Still, wine pairings can be a more fragile art, as seen firsthand through France’s famed Burgundy region, where vineyards again lost many of their crops to hail storms. Tragic yet natural occurrences like these can directly compromise a vintage wine’s quality and raise its price.
you drank Anchor Steam today, it’s going to pretty much taste the same
next year,” Stuckey says. “You don’t have that in wine, because of
Mother Nature. The vintages can be so different.”
Clark, the one-time executive chef of Centro, began his passion for brewing in his garage like a mad scientist, eventually obtaining a manufacturer’s license so he could sell BRU’s initial batches to local bars and liquor stores. The dedicated brewer and chef says the customizable aspects of the beer making process transition to the table via thought-out flavor combinations, something that an oenologist, or winemaking specialist, may have little control over.
“Beer, you design, you make it the way that you want it to be,” Clark says. “Beer is designed by the maker. This is not the case in wine, where a lot of the flavor is left up to the earth, to the elements.”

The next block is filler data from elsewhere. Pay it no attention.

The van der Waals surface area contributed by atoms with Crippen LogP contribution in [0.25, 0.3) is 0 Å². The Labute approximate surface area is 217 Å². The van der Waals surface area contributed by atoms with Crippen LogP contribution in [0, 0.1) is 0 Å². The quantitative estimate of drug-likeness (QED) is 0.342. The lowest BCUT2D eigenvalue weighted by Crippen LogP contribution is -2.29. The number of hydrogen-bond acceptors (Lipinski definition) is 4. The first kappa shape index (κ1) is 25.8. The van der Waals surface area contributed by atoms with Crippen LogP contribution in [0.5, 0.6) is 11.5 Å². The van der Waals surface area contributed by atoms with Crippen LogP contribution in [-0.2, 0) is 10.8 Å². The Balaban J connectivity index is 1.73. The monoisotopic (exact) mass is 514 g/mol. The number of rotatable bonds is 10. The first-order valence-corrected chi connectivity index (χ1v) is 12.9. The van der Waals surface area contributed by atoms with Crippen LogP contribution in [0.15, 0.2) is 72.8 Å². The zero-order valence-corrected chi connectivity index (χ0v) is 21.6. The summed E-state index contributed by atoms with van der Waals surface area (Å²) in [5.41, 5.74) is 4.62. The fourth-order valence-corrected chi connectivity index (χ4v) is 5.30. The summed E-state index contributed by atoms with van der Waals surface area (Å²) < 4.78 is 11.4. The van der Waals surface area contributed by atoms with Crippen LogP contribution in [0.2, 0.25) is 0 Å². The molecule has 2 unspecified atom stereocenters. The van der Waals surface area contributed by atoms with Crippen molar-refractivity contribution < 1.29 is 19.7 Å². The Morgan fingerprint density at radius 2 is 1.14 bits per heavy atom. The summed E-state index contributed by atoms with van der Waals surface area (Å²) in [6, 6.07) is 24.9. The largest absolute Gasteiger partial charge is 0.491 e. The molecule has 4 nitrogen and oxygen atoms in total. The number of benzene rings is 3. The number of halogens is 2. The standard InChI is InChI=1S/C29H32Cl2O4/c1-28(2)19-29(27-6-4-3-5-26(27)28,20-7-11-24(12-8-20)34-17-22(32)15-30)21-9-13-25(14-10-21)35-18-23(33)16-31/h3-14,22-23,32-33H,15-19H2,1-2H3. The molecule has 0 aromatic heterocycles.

Though craft beer may have a tough time standing up to the proven pairing commodity of wine when washing down dinner, it offers a refreshing alternative. Some of BRU’s dishes even involve sauces and meats that are mixed or braised with its ales, further blurring the lines between food and drink.
Nowadays a trip downtown for a bite to eat with friends requires more awareness on the consumer’s end. Rather than having no other choice but to force down over-salted potato chips or trail mix to fill the lingering hunger left by beer, Boulder patrons are privileged enough to have both award-winning beer and carefully planned food items on the same bar menu. In Boulder, where new breweries are popping up seemingly faster than the taste buds can follow, curious drinkers are encouraged to pair their beers with food that makes sense.
Little can sum appropriate pairings up any better than a recent tweet by Gov. John Hickenlooper. From atop Colorado’s throne in the craft beer domain, the politician who came to fame by starting Wynkoop Brewing Co. decrees with a hashtag’s simplicity, “Beer is Food.”